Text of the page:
Of the 500 directors and managers surveyed by the Institute of Directors (IoD), 57% have experienced mental health issues triggered or worsened by workplace pressures.
The vast majority (67%) said lack of work/life balance was the biggest factor hurting their mental health, followed by heavy workload (54%), issues with staff (44%) and the high level of responsibility (38%).
The IoD revealed that 61% of the leaders said their organisation does not offer mental health training for the management, mainly due to lack of appropriate information and guidance on how to carry them out (46%) or a lack of time (24%) or financial resources (21%).
Moreover, 42% admitted their business does not actively promote mental wellbeing.
The organisation’s Time to Talk Day report revealed that 56% of the respondents believed greater engagement with peer networks and other directors would have a positive impact on their mental health.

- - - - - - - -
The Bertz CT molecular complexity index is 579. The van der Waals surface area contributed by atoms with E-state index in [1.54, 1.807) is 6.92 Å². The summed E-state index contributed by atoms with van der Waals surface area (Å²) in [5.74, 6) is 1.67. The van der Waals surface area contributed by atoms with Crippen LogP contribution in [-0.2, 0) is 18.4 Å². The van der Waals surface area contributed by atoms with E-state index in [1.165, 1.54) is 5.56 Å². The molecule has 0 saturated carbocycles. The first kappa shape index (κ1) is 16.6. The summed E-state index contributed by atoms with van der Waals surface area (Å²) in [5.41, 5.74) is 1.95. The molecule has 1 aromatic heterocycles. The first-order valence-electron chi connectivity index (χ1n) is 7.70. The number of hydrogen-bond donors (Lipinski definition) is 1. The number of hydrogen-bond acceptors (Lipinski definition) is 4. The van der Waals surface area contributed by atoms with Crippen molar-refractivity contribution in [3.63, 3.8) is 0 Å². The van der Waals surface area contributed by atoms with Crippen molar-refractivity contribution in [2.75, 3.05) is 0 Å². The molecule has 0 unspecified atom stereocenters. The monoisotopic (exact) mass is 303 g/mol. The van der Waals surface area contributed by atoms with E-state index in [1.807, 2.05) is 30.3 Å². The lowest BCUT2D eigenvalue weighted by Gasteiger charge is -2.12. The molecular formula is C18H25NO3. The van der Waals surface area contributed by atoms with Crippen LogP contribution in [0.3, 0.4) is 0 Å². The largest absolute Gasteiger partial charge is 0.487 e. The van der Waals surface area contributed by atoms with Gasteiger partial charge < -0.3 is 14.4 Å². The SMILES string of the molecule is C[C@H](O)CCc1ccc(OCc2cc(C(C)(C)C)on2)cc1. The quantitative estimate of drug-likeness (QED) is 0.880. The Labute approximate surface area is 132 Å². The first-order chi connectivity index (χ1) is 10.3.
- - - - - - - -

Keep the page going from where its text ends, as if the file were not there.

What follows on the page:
Furthermore, 46% said implementing flexible work arrangements would also make a difference.
Edwin Morgan, interim director general of the IoD, said, “Mental health is an issue that needs to be taken seriously at all levels of business. There has rightly been a growing focus in recent years on companies paying much greater attention to the wellbeing of their staff, but these figures are a reminder that mental health issues can affect anyone.
“For entrepreneurs and senior directors, life often revolves around work, and when a problem arises on the job, it can feel all-encompassing. With the success or failure of the organisation on their shoulders, some directors find it hard to prioritise their own wellbeing.”
Morgan added that smaller firms in particular should have access to straightforward information and guidance on what they can do to address mental health in the workplace.
Most business leaders (66%) told the IoD they do not think there is enough clear support and resources available for employers to support mental health in the workplace.